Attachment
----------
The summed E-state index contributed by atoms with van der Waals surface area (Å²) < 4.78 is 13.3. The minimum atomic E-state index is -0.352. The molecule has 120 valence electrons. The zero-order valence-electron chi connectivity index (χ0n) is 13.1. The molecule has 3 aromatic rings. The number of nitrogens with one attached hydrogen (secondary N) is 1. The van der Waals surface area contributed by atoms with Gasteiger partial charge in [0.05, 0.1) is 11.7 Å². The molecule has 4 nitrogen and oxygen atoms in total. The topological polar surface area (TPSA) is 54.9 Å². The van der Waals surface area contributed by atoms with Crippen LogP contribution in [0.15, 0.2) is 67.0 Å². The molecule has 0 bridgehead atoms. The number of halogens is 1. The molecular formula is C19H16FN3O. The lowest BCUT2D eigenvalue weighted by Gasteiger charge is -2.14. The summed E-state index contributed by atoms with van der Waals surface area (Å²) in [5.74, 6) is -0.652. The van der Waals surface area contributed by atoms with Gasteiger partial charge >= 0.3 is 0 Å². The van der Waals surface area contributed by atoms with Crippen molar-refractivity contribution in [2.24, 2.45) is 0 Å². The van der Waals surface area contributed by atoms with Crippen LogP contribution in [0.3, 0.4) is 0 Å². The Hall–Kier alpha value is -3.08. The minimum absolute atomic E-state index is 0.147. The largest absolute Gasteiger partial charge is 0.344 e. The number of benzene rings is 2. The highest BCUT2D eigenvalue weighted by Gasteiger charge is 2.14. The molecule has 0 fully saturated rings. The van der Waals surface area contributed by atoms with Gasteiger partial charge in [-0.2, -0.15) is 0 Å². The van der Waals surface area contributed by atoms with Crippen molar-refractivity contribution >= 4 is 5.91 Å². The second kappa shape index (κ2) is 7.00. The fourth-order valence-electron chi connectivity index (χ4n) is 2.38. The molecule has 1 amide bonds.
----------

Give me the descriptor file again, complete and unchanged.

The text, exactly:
The summed E-state index contributed by atoms with van der Waals surface area (Å²) < 4.78 is 13.3. The minimum atomic E-state index is -0.352. The molecule has 120 valence electrons. The zero-order valence-electron chi connectivity index (χ0n) is 13.1. The molecule has 3 aromatic rings. The number of nitrogens with one attached hydrogen (secondary N) is 1. The van der Waals surface area contributed by atoms with Gasteiger partial charge in [0.05, 0.1) is 11.7 Å². The molecule has 4 nitrogen and oxygen atoms in total. The topological polar surface area (TPSA) is 54.9 Å². The van der Waals surface area contributed by atoms with Crippen LogP contribution in [0.15, 0.2) is 67.0 Å². The molecule has 0 bridgehead atoms. The number of halogens is 1. The molecular formula is C19H16FN3O. The lowest BCUT2D eigenvalue weighted by Gasteiger charge is -2.14. The summed E-state index contributed by atoms with van der Waals surface area (Å²) in [5.74, 6) is -0.652. The van der Waals surface area contributed by atoms with Gasteiger partial charge >= 0.3 is 0 Å². The van der Waals surface area contributed by atoms with Crippen molar-refractivity contribution in [2.24, 2.45) is 0 Å². The van der Waals surface area contributed by atoms with Crippen LogP contribution in [0.3, 0.4) is 0 Å². The Hall–Kier alpha value is -3.08. The minimum absolute atomic E-state index is 0.147. The largest absolute Gasteiger partial charge is 0.344 e. The number of benzene rings is 2. The highest BCUT2D eigenvalue weighted by Gasteiger charge is 2.14. The molecule has 0 fully saturated rings. The van der Waals surface area contributed by atoms with Gasteiger partial charge in [-0.2, -0.15) is 0 Å². The van der Waals surface area contributed by atoms with Crippen molar-refractivity contribution >= 4 is 5.91 Å². The second kappa shape index (κ2) is 7.00. The fourth-order valence-electron chi connectivity index (χ4n) is 2.38. The molecule has 1 amide bonds.